“[T]he one who obtains the office and exercises it with regard to men as something proper to himself, not as taking the place or office of some other human person.”
“The power of the Bishop is not merely delegated or extraordinary or vicarious coming from some other human person, although it is the power of a bishop ‘placed under the due authority of the Roman Pontiff,’ who not in his own name, ‘but in the name of Christ feeds and governs his flock.’” (Emphasis added)
Van Noort explains further:
“The bishops are said to possess this ordinary power by divine right because their office was established not by the Church but by God. For God Himself – Christ or the Holy Spirit – laid it down that in normal circumstances particular churches should be ruled by their own individual bishops.”
“[N]ot even the pope himself can cancel that office, by decreeing, for example, that vicars apostolic should universally preside over particular churches, or that groups of bishops should take over that office.”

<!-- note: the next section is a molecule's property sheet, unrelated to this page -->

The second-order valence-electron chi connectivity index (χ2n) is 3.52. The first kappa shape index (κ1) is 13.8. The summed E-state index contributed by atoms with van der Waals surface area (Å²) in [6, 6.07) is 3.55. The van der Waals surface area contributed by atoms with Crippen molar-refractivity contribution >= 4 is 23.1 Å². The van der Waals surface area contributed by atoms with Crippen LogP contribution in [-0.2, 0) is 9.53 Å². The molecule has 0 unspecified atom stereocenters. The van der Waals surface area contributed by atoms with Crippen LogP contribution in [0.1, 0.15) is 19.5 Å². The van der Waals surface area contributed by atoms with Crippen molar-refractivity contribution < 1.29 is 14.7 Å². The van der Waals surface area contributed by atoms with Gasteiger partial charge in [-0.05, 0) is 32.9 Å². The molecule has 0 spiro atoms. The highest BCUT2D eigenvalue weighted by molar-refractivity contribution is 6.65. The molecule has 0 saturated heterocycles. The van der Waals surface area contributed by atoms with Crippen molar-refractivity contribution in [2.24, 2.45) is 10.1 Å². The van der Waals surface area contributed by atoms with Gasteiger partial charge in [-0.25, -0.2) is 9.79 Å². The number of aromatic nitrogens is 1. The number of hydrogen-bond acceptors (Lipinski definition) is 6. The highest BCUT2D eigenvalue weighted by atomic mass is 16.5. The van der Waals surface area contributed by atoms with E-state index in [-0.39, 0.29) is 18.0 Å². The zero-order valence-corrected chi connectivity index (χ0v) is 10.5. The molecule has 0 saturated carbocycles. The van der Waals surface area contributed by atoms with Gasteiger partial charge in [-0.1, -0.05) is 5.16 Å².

Dom Charles Augustine makes a similar comment in his discussion of vicarious power:
“To assume that a bishop has but a vicarious power, derived from the pope, whose vicar he is, would offend against the divine institution of the Church.”
For these reasons, it is clear: diocesan bishops (who are the successors of the Apostles in the relevant sense) are by no means the mere delegates of the Roman Pontiff. This is so, even they though they receive ordinary jurisdiction directly from him, can only exercise this jurisdiction subject to him, and can have this jurisdiction withdrawn by him.
Understanding the nature of these relationships between the Pope, the diocesan bishop, ecclesiastical office and ordinary jurisdiction should start to shed light on how and why apostolic succession and jurisdiction may continue, even during an extended vacancy of the Holy See.
Having discussed the nature of jurisdiction and offices in the previous part, let’s summarise what we have seen in this part:
- Resident bishops receive their ordinary jurisdiction directly from the Roman Pontiff
- However, they are not merely his delegates